(b) DEFINITION OF SEMIAUTOMATIC ASSAULT WEAPON - Section 921(a) of title 18, United States Code, is amended by adding at the end the following new paragraph:

 (30) The term `semiautomatic assault weapon’ means–

 (A) any of the firearms, or copies or duplicates of the firearms in any caliber, known as–

(i) Norinco, Mitchell, and Poly Technologies Avtomat Kalashnikovs (all models);

(ii) Action Arms Israeli Military Industries UZI and Galil;

(iii) Beretta Ar70 (SC-70);

(iv) Colt AR-15;

(v) Fabrique National FN/FAL, FN/LAR, and FNC;

(vi) SWD M-10, M-11, M-11/9, and M-12;

(vii) Steyr AUG;

(viii) INTRATEC TEC-9, TEC-DC9 and TEC-22; and

(ix) revolving cylinder shotguns, such as (or similar to) the Street Sweeper and Striker 12;

(B) a semiautomatic rifle that has an ability to accept a detachable magazine and has at least 2 of–

(i) a folding or telescoping stock;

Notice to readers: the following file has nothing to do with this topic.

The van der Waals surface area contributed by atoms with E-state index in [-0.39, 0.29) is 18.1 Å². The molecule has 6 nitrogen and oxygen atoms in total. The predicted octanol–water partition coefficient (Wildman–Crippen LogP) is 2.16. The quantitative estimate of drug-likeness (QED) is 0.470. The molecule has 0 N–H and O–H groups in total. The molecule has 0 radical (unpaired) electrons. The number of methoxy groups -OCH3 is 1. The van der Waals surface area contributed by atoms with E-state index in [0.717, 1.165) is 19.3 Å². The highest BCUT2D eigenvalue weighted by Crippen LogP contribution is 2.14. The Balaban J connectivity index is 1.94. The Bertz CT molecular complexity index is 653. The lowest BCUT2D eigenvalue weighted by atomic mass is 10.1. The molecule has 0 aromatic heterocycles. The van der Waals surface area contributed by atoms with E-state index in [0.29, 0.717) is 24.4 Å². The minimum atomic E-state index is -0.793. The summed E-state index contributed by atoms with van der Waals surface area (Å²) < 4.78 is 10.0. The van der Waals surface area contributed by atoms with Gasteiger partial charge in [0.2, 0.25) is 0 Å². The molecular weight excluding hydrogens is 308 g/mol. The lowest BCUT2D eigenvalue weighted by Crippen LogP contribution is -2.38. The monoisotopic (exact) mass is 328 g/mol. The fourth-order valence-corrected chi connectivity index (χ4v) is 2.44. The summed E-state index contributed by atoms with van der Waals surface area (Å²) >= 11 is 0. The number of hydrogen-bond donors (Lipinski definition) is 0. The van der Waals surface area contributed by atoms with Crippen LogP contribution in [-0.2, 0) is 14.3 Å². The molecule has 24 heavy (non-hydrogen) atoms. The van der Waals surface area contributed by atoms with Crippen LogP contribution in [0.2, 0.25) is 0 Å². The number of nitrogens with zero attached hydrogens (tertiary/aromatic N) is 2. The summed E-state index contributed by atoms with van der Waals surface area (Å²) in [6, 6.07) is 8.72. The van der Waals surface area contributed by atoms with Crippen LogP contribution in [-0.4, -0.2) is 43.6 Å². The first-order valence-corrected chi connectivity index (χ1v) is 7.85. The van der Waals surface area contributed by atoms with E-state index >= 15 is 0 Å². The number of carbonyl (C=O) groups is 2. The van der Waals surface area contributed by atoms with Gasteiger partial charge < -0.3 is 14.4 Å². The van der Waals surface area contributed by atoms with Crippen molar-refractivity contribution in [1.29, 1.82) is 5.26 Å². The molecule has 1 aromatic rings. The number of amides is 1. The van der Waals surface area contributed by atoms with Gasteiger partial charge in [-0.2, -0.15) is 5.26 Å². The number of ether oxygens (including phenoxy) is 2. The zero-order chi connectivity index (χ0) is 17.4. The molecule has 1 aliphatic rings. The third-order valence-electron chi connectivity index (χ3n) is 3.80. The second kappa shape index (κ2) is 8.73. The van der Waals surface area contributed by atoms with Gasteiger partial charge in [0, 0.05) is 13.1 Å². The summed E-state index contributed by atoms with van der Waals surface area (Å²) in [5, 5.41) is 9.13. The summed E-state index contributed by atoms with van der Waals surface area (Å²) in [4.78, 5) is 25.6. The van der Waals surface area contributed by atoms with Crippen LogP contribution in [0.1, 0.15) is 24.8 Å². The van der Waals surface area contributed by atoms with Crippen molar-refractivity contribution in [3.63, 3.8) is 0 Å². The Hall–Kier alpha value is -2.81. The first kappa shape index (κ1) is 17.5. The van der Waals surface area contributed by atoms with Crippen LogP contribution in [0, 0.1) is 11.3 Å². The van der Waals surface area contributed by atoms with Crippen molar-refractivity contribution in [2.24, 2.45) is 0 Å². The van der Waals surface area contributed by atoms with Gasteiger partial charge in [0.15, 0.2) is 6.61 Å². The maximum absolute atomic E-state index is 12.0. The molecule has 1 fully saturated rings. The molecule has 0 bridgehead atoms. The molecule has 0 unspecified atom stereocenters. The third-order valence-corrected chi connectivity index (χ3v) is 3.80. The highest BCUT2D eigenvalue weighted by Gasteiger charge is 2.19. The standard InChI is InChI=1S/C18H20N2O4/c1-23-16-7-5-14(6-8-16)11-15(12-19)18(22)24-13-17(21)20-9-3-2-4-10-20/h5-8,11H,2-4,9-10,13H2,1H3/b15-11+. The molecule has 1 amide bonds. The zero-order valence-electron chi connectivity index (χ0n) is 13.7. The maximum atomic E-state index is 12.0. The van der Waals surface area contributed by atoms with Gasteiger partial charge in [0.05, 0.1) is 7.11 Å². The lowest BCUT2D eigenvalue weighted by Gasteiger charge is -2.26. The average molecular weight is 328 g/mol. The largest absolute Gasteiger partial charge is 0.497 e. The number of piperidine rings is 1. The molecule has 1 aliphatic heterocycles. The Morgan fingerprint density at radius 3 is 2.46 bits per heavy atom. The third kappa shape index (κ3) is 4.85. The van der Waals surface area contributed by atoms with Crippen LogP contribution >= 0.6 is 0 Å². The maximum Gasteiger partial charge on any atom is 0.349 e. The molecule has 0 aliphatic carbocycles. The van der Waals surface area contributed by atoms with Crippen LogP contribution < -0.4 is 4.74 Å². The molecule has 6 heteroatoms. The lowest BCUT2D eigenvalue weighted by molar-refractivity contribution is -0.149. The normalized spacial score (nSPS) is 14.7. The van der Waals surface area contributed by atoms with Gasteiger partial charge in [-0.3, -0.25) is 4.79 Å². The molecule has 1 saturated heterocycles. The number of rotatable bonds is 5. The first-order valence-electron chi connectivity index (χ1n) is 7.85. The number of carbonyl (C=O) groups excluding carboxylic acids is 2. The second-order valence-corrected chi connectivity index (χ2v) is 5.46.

(ii) a pistol grip that protrudes conspicuously beneath the action of the weapon;

(iii) a bayonet mount;

(iv) a flash suppressor or threaded barrel designed to accommodate a flash suppressor; and

(v) a grenade launcher;

(C) a semiautomatic pistol that has an ability to accept a detachable magazine and has at least 2 of–

(i) an ammunition magazine that attaches to the pistol outside of the pistol grip;

(ii) a threaded barrel capable of accepting a barrel extender, flash suppressor, forward handgrip, or silencer;

(iii) a shroud that is attached to, or partially or completely encircles, the barrel and that permits the shooter to hold the firearm with the nontrigger hand without being burned;

(iv) a manufactured weight of 50 ounces or more when the pistol is unloaded; and

(v) a semiautomatic version of an automatic firearm; and

(D) a semiautomatic shotgun that has at least 2 of–

(i) a folding or telescoping stock;

(ii) a pistol grip that protrudes conspicuously beneath the action of the weapon;

(iii) a fixed magazine capacity in excess of 5 rounds; and

(iv) an ability to accept a detachable magazine.’